“If you were to research Ronaldo, Messi, there’s a plethora of quotes out there saying how important futsal was to make them the players they are today. That’s something we can look to.”
“A lot of people are saying why not? Why shouldn’t we be looking at how the Spanish have introduced futsal and given them this enormous base of technically proficient footballers? It’s about showing that insight that futsal has something to offer football.
“You have the purists that say ‘why do we need football? It should be a sport in its own right’ but I don’t think we can push it away at this moment in time. In England particularly, we co-exist. The culture of football is so strong.”
The game is faster paced than football, with a smaller playing area increasing the tempo dramatically.
“You’re going to see more attacking instances, you’re going to see more counterattacking. You’re never going to see a 0-0 draw, you’re never going to see teams that park the bus or throw the towel in. You can’t. It’s a game which demands you’re in it all the time. There’s so many different battles going on both tactically and on a one-to-one level.”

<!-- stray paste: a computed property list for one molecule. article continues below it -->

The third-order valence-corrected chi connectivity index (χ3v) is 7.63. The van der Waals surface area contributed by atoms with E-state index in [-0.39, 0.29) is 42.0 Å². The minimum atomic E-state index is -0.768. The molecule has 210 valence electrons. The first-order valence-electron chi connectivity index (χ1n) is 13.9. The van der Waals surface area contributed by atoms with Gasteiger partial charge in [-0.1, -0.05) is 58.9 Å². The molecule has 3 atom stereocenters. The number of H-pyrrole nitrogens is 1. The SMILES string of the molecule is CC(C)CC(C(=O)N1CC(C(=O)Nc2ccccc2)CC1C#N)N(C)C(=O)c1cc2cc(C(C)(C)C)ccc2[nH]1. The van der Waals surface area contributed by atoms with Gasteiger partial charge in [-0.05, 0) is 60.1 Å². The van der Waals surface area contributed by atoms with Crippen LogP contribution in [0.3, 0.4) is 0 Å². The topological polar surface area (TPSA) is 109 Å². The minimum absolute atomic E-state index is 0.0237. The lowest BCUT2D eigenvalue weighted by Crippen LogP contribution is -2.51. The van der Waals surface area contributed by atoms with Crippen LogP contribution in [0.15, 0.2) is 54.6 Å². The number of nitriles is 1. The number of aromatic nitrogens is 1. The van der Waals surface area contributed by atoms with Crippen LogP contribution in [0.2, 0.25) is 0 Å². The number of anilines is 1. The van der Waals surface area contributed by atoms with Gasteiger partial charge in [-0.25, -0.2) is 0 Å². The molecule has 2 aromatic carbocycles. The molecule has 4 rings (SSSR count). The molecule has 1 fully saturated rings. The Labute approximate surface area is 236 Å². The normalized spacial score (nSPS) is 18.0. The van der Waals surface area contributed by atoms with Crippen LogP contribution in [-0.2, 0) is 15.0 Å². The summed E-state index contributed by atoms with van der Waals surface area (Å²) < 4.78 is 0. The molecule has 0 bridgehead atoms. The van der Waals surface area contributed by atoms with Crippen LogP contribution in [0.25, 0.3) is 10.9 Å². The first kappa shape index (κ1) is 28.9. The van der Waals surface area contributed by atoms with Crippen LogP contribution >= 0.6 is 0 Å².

Manchester Futsal Club has increased its youth efforts recently and runs six sessions throughout the week for 7-16-year-olds at Bellevue Sports Village. The sessions are run by players of the club in an effort to give their teaching credibility.
“Maybe five or six years ago, there weren’t kids playing futsal. We started just to get the coaching going. We worked in different areas of Manchester just to provide our coaches, just to get kids sampling. For us, that was important because we wanted to see their reactions, we wanted to see the parents’ reaction.”
“We set up development centres around Greater Manchester because we had to find out which kids would be attracted to it.”
“We weren’t silly enough to think we’d replace football. We were always going to be the second option but how do we make it an important option? All we can do is focus on our presence in the city. Make sure we’re across every different area and if people come into our house, we can show them what we do. Our sport is futsal. “
The attention on futsal is rising and the FA recently announced a “For Futsal Fund” aimed at developing the sport of futsal in England. “I think the fund is good because it’s raised attention again. Everyone’s come back into grassroots football and they’ll be thinking “what am I going to do during winter time?” That fund is great because it’s going provide futsal balls and goals into facilities. If it allows more kids to be playing futsal over winter time then great.”
Wright recognised the progress the sport has made but was keen to continue on the upward trajectory.
“Futsal’s got a place at the table but it needs a few more people beside it to give it a say in what’s going on. It feels like we’re moving in the right direction.”
Manchester Futsal Club play at the National Cycling Centre and their next home fixture is on the 7th of October. Visit https://www.manchesterfutsal.com for more details.